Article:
America in a tangle over aid to Pakistan

Several ambiguities exist in the discourse on how much — or how little — money has flowed from Washington to Islamabad and under what conditions

January 12, 2015 12:02 am | Updated 12:06 am IST

The U.S.’ complex relationship with Pakistan was back in the spotlight last week when it became evident to beltway policy- wallahs that a private diplomatic conversation between the American Ambassador in Islamabad and the Pakistani Finance Minister had been twisted into a formal press release hinting at the promise of $532 million in aid under a now-expired Act.

In two successive daily press briefings the State Department was quick to stoutly deny that the U.S. Congress had been notified about any such funds for Islamabad, and to spell out the minutiae of the Kerry-Lugar-Berman Act (KLB), also known as the Enhanced Partnership with Pakistan Act of 2009, under which the U.S. is authorised to finance its South Asian friend to the tune of $7.5 billion between 2010 and 2014.

Ambiguities Yet, apart from the apparent misreading of Ambassador Richard Olson’s comments, which some in U.S. officialdom generously characterised as a “publication mistake,” the episode has revealed several ambiguities in the broader discourse, in terms of how much — or how little — money has flowed from Washington to Islamabad under the rubric of the KLB, and under what conditions.

On the question of aid conditionality, officials in the U.S. went to great lengths to emphasise last week that not once since Hillary Clinton’s assurances in March 2011 had the State Department provided “certification” that the government of Pakistan was “continuing to cooperate with U.S. efforts to dismantle nuclear weapons-related material supplier networks and make significant efforts to combat terrorist groups.”

Certification of this sort, which Section 203 of the KLB calls for annually, is a prerequisite for security assistance and arms transfers.

The reason why it is closely watched by New Delhi and Indian media is that it implies that Islamabad is also “preventing al Qaeda, the Taliban and associated terrorist groups, such as Lashkar-e-Taiba and Jaish-e-Mohammed, from operating in the territory of Pakistan, including carrying out cross-border attacks into neighbouring countries…”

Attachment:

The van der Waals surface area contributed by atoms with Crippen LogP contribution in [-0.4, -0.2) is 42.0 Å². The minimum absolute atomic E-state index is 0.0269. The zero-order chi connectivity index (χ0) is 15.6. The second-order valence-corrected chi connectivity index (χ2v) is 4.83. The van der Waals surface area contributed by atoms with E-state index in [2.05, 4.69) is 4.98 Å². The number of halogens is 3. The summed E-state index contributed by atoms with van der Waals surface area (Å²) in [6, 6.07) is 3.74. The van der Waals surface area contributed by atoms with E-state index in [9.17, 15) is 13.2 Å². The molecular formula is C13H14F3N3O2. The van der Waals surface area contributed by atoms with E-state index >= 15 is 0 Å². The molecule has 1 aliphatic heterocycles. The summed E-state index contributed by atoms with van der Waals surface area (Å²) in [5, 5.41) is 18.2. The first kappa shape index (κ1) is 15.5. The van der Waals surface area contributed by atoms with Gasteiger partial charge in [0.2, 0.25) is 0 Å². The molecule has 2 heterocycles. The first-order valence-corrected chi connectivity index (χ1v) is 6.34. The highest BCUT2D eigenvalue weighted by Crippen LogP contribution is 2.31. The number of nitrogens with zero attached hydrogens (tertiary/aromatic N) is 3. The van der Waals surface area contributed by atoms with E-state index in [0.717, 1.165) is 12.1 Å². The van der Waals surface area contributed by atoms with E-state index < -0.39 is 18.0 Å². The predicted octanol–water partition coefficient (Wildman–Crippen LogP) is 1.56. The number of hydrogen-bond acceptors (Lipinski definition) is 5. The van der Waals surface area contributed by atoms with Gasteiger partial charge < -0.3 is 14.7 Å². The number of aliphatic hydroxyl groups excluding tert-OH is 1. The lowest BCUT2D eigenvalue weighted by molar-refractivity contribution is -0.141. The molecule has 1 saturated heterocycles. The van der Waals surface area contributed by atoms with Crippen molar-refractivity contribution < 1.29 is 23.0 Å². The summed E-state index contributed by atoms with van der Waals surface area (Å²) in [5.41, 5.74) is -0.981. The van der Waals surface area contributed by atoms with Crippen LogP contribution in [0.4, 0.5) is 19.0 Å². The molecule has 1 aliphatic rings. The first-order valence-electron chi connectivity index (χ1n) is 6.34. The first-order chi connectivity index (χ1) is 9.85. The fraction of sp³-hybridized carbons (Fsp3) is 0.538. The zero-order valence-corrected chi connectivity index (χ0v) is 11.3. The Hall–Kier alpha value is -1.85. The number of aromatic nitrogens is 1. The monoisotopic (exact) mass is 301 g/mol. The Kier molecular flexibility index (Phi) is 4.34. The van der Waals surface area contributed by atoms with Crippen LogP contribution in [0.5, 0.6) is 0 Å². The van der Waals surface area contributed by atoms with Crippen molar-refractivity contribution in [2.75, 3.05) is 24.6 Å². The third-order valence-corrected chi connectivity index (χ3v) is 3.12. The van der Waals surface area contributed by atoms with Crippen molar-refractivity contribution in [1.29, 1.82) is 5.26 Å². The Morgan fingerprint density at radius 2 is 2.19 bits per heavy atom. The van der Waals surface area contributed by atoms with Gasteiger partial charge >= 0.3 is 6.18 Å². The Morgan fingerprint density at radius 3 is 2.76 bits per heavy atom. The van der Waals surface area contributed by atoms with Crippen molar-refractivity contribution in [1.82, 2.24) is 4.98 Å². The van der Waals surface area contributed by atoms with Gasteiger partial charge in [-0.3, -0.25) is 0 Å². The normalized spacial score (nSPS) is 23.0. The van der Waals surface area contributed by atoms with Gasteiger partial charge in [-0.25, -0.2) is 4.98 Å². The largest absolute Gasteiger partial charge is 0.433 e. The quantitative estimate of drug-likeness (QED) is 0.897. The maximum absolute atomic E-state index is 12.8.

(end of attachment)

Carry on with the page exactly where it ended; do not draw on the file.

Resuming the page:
According to one expert on Pakistan-U.S. politics, Professor Christine Fair of Georgetown University, Secretary Clinton “perjured herself” three years ago when she certified that Islamabad was complying with this counterterrorism norm, a suggestion that is consistent with the Obama White House insisting on a “waiver” after Pakistan’s knowledge of Osama bin Laden’s presence in Abbottabad was questioned.

A waiver of certain conditionality requirements in U.S. “national security interests” is a facet not only of KLB — others include the Department of State, Foreign Operations, and Related Programmes, Division I, Consolidated Appropriations Act, 2012; and the National Defense Authorisation Act for FY2010 — a point of confusion in last week’s debates on which funds were, promised, notified or disbursed.

However certification is quintessentially the opposite of the waiver. KLB certification suggests that Pakistan was in compliance with counter-terrorism requirements.

The application of the waiver, which has happened numerous times for KLB and appropriations funding, implies that Washington deemed it necessary from a “national security interests” standpoint to transfer the aid despite Pakistan’s failure to fully comply with the requirements.

Under the rubric of these parameters how much money did Pakistan actually receive?

Amount received Reporting by Congressional Research Services, a non-partisan think-tank in Washington, suggests that total security related U.S. aid appropriations for and military reimbursements to Pakistan rose from $989m in FY2009 to $1.27bn in FY2011 and then dropped off to an estimated $353m by 2014.

In this context it should be noted that there are multiple components to this layered process: reviews, certifications, waivers, notifications and, finally, disbursement of funds.

From government data on KLB funding it is clear that the amounts disbursed for each year from 2010-2013 inclusive were, in order, $1.515bn, $1.086bn, $1bn, $1.071bn.

For the final tranche of KLB funding, for FY2014, the review and waiver were provided in July 2014 but notification has not been provided, and is likely to happen in 2015. The amount mentioned by Ambassador, $532m, is “unlikely to be the final number.”

The deeper question that these transactions provoke however is, what is the quality of the bilateral relationship here, especially given that U.S. lawmakers have routinely attempted to ramp up aid conditionality or suspend aid entirely, for example after Pakistan’s action against Dr. Shakil Afridi for allegedly aiding the U.S. effort to assassinate bin Laden?

On the other hand the Indian government probably harbours justified concerns about aid fungibility, the possibility that Pakistan may be diverting resources towards combat operations on its eastern border given that the cascade of incoming greenbacks makes their deployment elsewhere in the country redundant.

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